The first thing you notice when you step off the train at Casula is what’s missing: the noise. All you can here is the sound of wind in trees, and bellbirds. And all you can see is greenery – and the bloody big brick electricity station. Surrounded by bush and birdsong, there’s an air of magic to this fortress-like compound. Inside, too, weird and wonderful things abound: a pet cemetery of plush purple and toffee-coloured creatures, part furnishings and part fantastic beasts, hold court along a mezzanine gallery, overlooking the foyer – in which a large inflatable bunny reclines, contemplating several ponderous dirigibles suspended from the vaulted ceiling.
The occasion is Soft Core: a group exhibition of works curated by Michael Do for Casula Powerhouse Arts Centre. The aforementioned works – by Kathy Temin, Michael Parekowhai and Brook Andrew, respectively – sit alongside other pieces that speak literally, figuratively and tangentially to the idea of ‘soft’.
Do conceived Soft Core as a kind of ‘right of reply’ to his 2015 group show Solid State (which featured some of the same artists). “Solid State was about exploring the history of the centre and it’s previous use as a powerhouse,” says Do. “I really explored the architecture of the building, with architects Tonkin Zulaikha Greer [who undertook the original conversion in 1992 and subsequent developments]”.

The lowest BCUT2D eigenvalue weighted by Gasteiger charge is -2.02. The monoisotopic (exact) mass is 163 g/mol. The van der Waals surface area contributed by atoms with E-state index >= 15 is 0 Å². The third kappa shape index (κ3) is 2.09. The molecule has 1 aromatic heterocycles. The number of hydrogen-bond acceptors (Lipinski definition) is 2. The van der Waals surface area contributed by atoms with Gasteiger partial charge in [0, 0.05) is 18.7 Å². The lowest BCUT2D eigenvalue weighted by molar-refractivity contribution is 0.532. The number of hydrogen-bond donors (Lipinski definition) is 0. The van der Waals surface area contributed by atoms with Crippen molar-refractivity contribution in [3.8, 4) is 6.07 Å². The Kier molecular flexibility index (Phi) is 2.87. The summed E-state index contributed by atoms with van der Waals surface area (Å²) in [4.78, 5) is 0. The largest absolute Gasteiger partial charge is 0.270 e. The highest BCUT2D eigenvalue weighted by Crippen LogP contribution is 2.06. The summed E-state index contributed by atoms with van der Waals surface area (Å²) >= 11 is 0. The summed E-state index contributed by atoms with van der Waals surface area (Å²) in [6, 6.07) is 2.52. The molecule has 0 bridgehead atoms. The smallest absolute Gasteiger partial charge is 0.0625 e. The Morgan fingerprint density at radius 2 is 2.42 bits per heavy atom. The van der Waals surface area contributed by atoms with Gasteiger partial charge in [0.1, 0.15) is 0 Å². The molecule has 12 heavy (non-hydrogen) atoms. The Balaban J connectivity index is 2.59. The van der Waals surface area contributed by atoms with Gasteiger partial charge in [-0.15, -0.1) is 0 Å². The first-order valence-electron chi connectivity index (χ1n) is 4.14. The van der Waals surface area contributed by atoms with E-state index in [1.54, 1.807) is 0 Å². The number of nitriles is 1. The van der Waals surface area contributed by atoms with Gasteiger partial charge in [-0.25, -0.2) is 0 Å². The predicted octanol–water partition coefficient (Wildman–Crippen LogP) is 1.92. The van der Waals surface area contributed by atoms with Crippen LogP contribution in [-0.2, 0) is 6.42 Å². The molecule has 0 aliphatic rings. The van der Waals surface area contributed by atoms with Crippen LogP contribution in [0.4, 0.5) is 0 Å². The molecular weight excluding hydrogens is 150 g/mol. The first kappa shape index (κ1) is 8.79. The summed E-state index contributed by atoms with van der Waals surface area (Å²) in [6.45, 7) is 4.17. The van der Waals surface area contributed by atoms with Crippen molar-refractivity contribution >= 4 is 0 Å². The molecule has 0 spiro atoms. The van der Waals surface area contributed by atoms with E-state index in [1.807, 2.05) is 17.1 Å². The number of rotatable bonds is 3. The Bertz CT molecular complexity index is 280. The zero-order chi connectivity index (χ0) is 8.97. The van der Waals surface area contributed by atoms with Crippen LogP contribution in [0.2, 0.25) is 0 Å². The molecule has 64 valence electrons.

Do’s appreciation of CPAC’s hard shell – it’s brick and concrete surfaces and patina’d iron girders – inspired what he describes as “an antidote”. “We’re basically putting the soft core into the hard shell.”
Thirteen artists (most from Sydney) are showcased across five spaces within the building, with many of their works straightforwardly ‘soft’: celebratory technicolour needlepoint works and wall-hung quilts by Melbourne artist Paul Yore; soft inflatable ‘doona’ sculptures by Tully Arnot that ‘breathe’ by means of internal fans; and carved-foam busts of famous figures, by Simon Yates.
The softness of air is given solid form in a series of transparent ‘plastic forms’ by Mikala Dwyer, and in Patricia Piccinini’s poetic attempt to cast a human breathe, in bronze.
There are some delightful ‘surprise’ interventions. Six cement balloons by Todd Robinson droop from custom made trapezes and ooze over the edge of concrete ledges and pipes overhanging the first gallery space. If you didn’t look up you might miss them – but for the splash of colour. Elsewhere, one of American artist Tony Oursler’s hand-sewn video-animated ‘effigies’ (soft dolls onto which footage of human faces are projected) peers down on passersby from an almost-concealed perch in between wall and ceiling.
The coup de grâce is an installation by Koji Ryui that takes up a corner of the gallery with a haphazard floor arrangement of found objects (a broken glass; a lamp fallen on its side; a plastic shopping bag), fake plants, and several of the artist’s diminutive ‘Have a Nice Day’ sculptures – little figures made from unfired clay and smiley-faced polyethylene shopping bags, that appear mournful or menacing depending on your mood.
It’s the least visually demonstrative of all the works, and Do rightly describes it as a “softly spoken moment” within the exhibition. In a world in which we’re pushed ever more aggressively toward the flashy and overt, Ryui’s installation feels like a plea for a gentler – softer – kind of experience.